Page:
Opinion
Education Opinion

Should High School Students Take College Courses?

By LeaderTalk Contributor — January 12, 2010 1 min read

The short answer to this question is “probably.” The well-designed programs that allow high school students to take college courses have features that support student success. If those features are in place, students benefit. Research by Karp and Hughes, Supporting College Transitions Through Collaborative Programming: A Conceptual Model for Guiding Policy, concludes

The case study findings illustrate the need to include multiple components in CBTPs (Credit-Based Transition Programs). Particularly for middle- and low-achieving students, merely offering the opportunity to enroll in college-level coursework is likely not enough to encourage postsecondary matriculation and persistence. Instead, students need to be supported before and during their college coursework. CBTPs also need to provide students with multiple pathways through the program, such as a selection of precollege courses to build students' skills. The case study data also demonstrate that our initial conceptual model oversimplified program structure and the interaction among program components. The model was refined to reflect that complexity and to take into account student motivation. The final model hypothesizes that student participation in college coursework and support services, along with the attendant growth in academic skills, knowledge of the social aspects of college, and motivation, will lead students to matriculate into postsecondary education. And, because of their strong skills, students will be likely to persist in college once there. Future research should test the model. In the meantime, the findings have important implications for policy makers and educators because they suggest that middle- and low-achieving students may benefit from participation in CBTPs if they are properly prepared for, and supported in, their college courses. Thus, policy makers may want to reconsider policies limiting participation to only academically advanced students. In addition, the findings stress the importance of collaboration and communication across secondary and postsecondary sectors.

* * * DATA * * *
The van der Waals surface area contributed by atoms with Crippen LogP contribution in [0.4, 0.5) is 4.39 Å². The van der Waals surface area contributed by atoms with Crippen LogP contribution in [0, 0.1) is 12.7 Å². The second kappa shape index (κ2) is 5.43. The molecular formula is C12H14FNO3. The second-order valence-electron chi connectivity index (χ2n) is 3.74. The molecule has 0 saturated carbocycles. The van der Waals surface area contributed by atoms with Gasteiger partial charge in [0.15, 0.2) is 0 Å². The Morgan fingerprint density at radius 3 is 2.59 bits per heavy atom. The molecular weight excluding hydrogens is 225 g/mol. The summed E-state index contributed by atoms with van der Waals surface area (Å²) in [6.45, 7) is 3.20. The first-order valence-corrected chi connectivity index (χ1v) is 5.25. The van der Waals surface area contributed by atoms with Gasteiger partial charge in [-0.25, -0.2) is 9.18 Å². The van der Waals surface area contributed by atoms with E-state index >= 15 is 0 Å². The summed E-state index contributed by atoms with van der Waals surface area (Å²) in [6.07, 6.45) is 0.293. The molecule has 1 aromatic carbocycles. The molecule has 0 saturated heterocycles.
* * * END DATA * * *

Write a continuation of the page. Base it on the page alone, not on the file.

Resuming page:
Dennis Richards
Superintendent
Retired, but still Learning, Creating, Teaching
dennisar at gmail dot com
Crossposted at:
innovation3.edublogs.org

The opinions expressed in LeaderTalk are strictly those of the author(s) and do not reflect the opinions or endorsement of Editorial Projects in Education, or any of its publications.

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